House of Common Briefing Paper No. 8079, 1st September 2017 - The European Union (Withdrawal) Bill by Jack Simson Caird, Vaughne Miller and Arabella Lang. The Paper, which extends to a summary and 11 sections, begins by noting the Bill will bring about a complex mixture of constitutional change and legal continuity and states that it is the most significant constitutional bill introduced since the European Communities Act 1972. Of that there can be no doubt.
The Paper comments that the Bill is in response to a decision made by the electorate of the UK on 23 June 2016 to leave the EU. As we know, approximately 52% voted leave and 48% remain. That was the overall UK vote but in Scotland and Northern Ireland a majority voted remain. BBC - Referendum Results.
The use of the word "decision" in the paper is interesting.
The referendum was authorised by the European Union (Referendum) Act 2015 which contained nothing to require, as a matter of law, the government to do anything. The referendum result was not legally binding on either Parliament or Ministers.
Following the referendum, the government has treated the referendum as binding politically and is proceeding to implement Brexit. Nevertheless, it is impossible to point to any specific vote by which Parliament itself - the sovereign body under the UK constitution - has decided to withdraw the UK from the EU. This has led some to wonder whether a legally binding decision to leave has actually been made and, if so, how. I looked at those points in some detail on 16th June (here).
The Paper considers "Exit Day" which, by Clause 1 is the date when the European Communities Act 1972 is repealed. As noted in previous post 10 August, Clause 14(1) of the Bill provides the Government with a power to appoint when exit day will be by regulation. The regulation made under this power will not be subject to any parliamentary procedure. Hence, Ministers get the power to decide when the European Communities Act 1972 will be repealed and this will happen without any legal requirement for them to seek parliament's approval for the chosen date.
Interestingly, as envisaged in the previous post, the Paper notes that the Bill also appears to enable more than one exit day to be appointed. Because Ministers are empowered to decide Brexit Day, the power could be used “to make different provision for different cases or descriptions of case, different circumstances, different purposes or different areas”. This could enable the Government to decide that exit day is one particular day for some parts of the Bill, but another day for others.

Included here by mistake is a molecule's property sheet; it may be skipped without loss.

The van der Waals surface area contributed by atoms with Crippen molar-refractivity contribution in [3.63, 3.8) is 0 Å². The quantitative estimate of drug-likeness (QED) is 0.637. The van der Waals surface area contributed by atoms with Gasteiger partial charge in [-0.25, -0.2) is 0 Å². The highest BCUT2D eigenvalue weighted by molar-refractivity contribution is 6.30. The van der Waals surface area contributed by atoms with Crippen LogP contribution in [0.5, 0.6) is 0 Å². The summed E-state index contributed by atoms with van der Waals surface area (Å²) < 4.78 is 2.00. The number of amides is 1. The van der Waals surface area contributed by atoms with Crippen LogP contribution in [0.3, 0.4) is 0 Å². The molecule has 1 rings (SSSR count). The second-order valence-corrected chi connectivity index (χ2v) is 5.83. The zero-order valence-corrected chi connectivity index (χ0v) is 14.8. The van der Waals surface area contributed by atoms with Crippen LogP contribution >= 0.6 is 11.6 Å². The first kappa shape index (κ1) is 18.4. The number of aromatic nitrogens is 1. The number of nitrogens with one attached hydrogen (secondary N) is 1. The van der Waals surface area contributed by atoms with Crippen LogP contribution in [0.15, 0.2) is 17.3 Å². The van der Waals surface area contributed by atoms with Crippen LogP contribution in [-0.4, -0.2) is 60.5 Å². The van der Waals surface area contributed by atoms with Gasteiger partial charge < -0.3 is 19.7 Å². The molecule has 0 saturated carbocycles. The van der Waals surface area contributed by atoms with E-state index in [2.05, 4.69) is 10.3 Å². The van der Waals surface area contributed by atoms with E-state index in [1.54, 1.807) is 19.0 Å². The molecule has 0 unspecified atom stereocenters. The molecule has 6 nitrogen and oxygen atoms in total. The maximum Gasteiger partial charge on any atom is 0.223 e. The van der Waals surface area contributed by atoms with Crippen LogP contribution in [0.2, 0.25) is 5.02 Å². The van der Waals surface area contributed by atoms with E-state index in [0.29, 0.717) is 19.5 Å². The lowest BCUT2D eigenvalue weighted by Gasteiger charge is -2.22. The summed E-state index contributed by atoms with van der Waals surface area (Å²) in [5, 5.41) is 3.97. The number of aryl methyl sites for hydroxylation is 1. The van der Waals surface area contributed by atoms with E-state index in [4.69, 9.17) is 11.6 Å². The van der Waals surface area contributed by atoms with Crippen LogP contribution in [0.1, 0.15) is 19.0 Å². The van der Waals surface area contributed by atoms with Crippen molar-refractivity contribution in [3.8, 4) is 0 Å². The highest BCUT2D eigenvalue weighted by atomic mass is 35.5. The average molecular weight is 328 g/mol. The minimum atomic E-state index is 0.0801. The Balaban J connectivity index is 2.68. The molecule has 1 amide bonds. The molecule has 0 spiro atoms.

Second reading in the House of Commons is scheduled for 7th September. It appears that the Opposition will be seeking amendments to the Bill. For instance, an article in The Express 2nd September suggests that the Opposition will seek amendments so that the bill does not rule out the UK staying in the single market, customs union and ECJ during a transition period.
The majority of major changes occur with transition arrangements from the old to the new. and so, from a pragmatic viewpoint, a period of transition seems to be a sensible course of action rather than reaching some "cliff edge" cut off date. Nevertheless, in their anxiety to cease "control", some politicians are bound to want no truck with transition and, in some quarters, politicians are extremely averse to the Court of Justice of the EU (CJEU) having involvement with the UK for a microsecond longer than necessary. The government's Position Paper - Enforcement and Dispute Resolution - clearly seeks to end the "direct jurisdiction" of the CJEU. See the Europa website for an Overview of the present day jurisdiction of the CJEU.
A transition arrangement is envisaged in the European Parliament's Resolution of April 2017 - where para. 28 states - "Believes that transitional arrangements ensuring legal certainty and continuity can only be agreed between the European Union and the United Kingdom if they contain the right balance of rights and obligations for both parties and preserve the integrity of the European Union’s legal order, with the Court of Justice of the European Union responsible for settling any legal challenges; believes, moreover, that any such arrangements must also be strictly limited both in time – not exceeding three years – and in scope, as they can never be a substitute for European Union membership"
Previous posts on the Withdrawal Bill are: